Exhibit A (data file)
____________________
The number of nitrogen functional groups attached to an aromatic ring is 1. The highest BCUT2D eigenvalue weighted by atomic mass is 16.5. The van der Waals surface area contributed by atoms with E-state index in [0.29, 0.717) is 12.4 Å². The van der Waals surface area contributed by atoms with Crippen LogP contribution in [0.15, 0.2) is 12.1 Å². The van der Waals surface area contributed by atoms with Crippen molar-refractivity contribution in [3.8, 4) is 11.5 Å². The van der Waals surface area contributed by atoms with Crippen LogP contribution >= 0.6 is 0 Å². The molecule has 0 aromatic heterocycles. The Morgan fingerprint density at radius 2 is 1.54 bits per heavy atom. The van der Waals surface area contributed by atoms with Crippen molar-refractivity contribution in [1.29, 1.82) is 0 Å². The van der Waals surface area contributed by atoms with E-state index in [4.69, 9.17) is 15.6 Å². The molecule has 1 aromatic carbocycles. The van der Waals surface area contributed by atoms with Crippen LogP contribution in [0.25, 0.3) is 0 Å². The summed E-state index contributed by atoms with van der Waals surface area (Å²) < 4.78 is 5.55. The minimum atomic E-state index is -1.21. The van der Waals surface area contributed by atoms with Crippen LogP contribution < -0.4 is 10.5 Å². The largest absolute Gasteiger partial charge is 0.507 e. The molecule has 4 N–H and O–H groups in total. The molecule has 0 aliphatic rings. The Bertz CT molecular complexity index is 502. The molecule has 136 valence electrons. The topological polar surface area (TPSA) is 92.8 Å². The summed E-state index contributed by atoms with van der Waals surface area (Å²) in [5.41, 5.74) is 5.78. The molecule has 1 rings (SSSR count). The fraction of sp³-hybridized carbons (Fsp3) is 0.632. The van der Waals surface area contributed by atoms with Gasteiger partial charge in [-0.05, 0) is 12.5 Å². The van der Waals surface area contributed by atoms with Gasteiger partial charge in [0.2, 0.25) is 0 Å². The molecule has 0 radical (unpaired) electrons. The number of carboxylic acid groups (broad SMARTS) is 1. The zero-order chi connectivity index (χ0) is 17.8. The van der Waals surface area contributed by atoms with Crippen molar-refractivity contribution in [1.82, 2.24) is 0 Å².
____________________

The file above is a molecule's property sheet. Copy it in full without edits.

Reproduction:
The number of nitrogen functional groups attached to an aromatic ring is 1. The highest BCUT2D eigenvalue weighted by atomic mass is 16.5. The van der Waals surface area contributed by atoms with E-state index in [0.29, 0.717) is 12.4 Å². The van der Waals surface area contributed by atoms with Crippen LogP contribution in [0.15, 0.2) is 12.1 Å². The van der Waals surface area contributed by atoms with Crippen molar-refractivity contribution in [3.8, 4) is 11.5 Å². The van der Waals surface area contributed by atoms with Crippen LogP contribution >= 0.6 is 0 Å². The molecule has 0 aromatic heterocycles. The Morgan fingerprint density at radius 2 is 1.54 bits per heavy atom. The van der Waals surface area contributed by atoms with Crippen molar-refractivity contribution in [1.29, 1.82) is 0 Å². The van der Waals surface area contributed by atoms with E-state index in [4.69, 9.17) is 15.6 Å². The molecule has 1 aromatic carbocycles. The van der Waals surface area contributed by atoms with Crippen LogP contribution in [0.25, 0.3) is 0 Å². The summed E-state index contributed by atoms with van der Waals surface area (Å²) < 4.78 is 5.55. The minimum atomic E-state index is -1.21. The van der Waals surface area contributed by atoms with Crippen LogP contribution < -0.4 is 10.5 Å². The largest absolute Gasteiger partial charge is 0.507 e. The molecule has 4 N–H and O–H groups in total. The molecule has 0 aliphatic rings. The Bertz CT molecular complexity index is 502. The molecule has 136 valence electrons. The topological polar surface area (TPSA) is 92.8 Å². The summed E-state index contributed by atoms with van der Waals surface area (Å²) in [5.41, 5.74) is 5.78. The molecule has 1 rings (SSSR count). The fraction of sp³-hybridized carbons (Fsp3) is 0.632. The van der Waals surface area contributed by atoms with Gasteiger partial charge in [-0.05, 0) is 12.5 Å². The van der Waals surface area contributed by atoms with Gasteiger partial charge in [0.2, 0.25) is 0 Å². The molecule has 0 radical (unpaired) electrons. The number of carboxylic acid groups (broad SMARTS) is 1. The zero-order chi connectivity index (χ0) is 17.8. The van der Waals surface area contributed by atoms with Crippen molar-refractivity contribution in [1.82, 2.24) is 0 Å².